The corona pandemic is leaving its mark everywhere. In terms of learning, it will be historic. In 2020, 50,000 fewer contracts were signed, almost ten percent fewer – statisticians have never recorded anything like this before. This raises anxious questions: about the future of young people. About skills shortages. What if a German institution now has an expiration date.
The bad numbers are not surprising, of course. If a restaurant has been closed for months, he hesitates on learning. If the counselors don’t come to school as usual, and you can read the drop in sales of potential training companies everywhere, fewer school leavers are finding their way to an apprenticeship.
Perhaps politicians, teachers and professional associations could encourage even more. Because a company that saves a few hundred euros for an apprentice may not have a specialist in two years. Bachelors, on the other hand, are so familiar with cell phones that they could learn about apprenticeships online without consulting a counselor – instead of putting them on hold as a precaution or starting a degree out of embarrassment.
The current development is fatal. Shortly before the start of the apprenticeship year, 130,000 young people are left without care. And companies are already understaffed, although they are barely recovering from Corona. In July, one in three businesses complained of a shortage of skilled labor, the second highest value ever measured. The subject also relates to workers with dual training.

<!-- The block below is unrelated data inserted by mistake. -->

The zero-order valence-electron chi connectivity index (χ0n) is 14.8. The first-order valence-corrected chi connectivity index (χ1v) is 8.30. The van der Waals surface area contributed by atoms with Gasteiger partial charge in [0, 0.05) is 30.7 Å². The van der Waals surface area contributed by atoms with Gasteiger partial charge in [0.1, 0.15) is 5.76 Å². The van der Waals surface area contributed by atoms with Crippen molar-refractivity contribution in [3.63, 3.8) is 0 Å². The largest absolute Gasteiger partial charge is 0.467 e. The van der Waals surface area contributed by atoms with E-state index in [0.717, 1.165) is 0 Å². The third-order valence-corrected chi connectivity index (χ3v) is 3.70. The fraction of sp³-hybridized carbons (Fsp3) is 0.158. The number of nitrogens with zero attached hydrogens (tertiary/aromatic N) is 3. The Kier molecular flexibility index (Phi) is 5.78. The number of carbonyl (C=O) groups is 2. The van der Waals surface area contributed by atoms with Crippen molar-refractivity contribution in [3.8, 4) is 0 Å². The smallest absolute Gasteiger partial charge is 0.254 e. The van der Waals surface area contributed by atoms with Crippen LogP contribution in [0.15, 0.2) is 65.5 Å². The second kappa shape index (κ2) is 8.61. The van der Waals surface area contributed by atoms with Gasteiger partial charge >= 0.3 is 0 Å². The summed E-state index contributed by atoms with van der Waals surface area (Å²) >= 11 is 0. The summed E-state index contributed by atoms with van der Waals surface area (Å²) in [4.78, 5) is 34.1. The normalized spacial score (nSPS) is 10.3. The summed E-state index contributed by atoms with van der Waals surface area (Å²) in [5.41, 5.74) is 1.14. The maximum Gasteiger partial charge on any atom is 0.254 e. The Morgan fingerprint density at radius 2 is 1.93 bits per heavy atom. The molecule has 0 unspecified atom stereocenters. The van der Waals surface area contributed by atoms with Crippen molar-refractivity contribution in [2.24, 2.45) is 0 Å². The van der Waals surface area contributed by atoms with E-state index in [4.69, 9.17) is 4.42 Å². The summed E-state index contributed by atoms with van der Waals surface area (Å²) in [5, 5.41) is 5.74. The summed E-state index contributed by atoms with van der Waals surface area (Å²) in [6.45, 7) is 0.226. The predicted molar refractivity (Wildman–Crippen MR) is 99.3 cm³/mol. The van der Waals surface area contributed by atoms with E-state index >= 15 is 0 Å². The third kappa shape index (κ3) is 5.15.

Please more appreciation for craft professions
It would be a mistake to check off this situation with reference to Corona. Activity in the building and craft industries continued fairly normally in 2020. Nevertheless, companies did not find any prospect for 30 to 50% of the trainee positions offered for scaffolders, grocers or workers. plumbers. And customers wait months for a craftsman to come.
The German education system is considered exemplary. Because in addition to universities, practical training is given in companies, while other countries completely train hairdressers or auto mechanics, which means that they can usually do less. From now on, a common effort is necessary so that this pillar of the German economic model does not break. Corona is exacerbating two long-term trends that undermine education: on the one hand, the population is shrinking, on the other hand, more and more young people who drop out of school are striving to go to university.
What can we change? Society should make it seem like someone who tackles with their hands matters too. It means more money. Some industries pay interns just too badly. This also includes better conditions. An apprenticeship in a trade, for example, is more profitable financially than some courses if you are independent. But some are put off by the bureaucracy that comes with running a business. Studying more for a job in a large company seems more practical. Politicians should tame the German trend of improving details so that the number of freelancers does not decline further.
It is fatal that education debates in Germany are dominated by cranky college parents. Secondary schools, and in some cases secondary schools, are considered by many to be second-class institutions. This has an impact on the financing and attractiveness of teaching professions. Instead, a lot more support is needed – learning difficulties, socially disadvantaged children or refugees. Otherwise, a shrinking population will automatically lead to its shortage of skilled workers.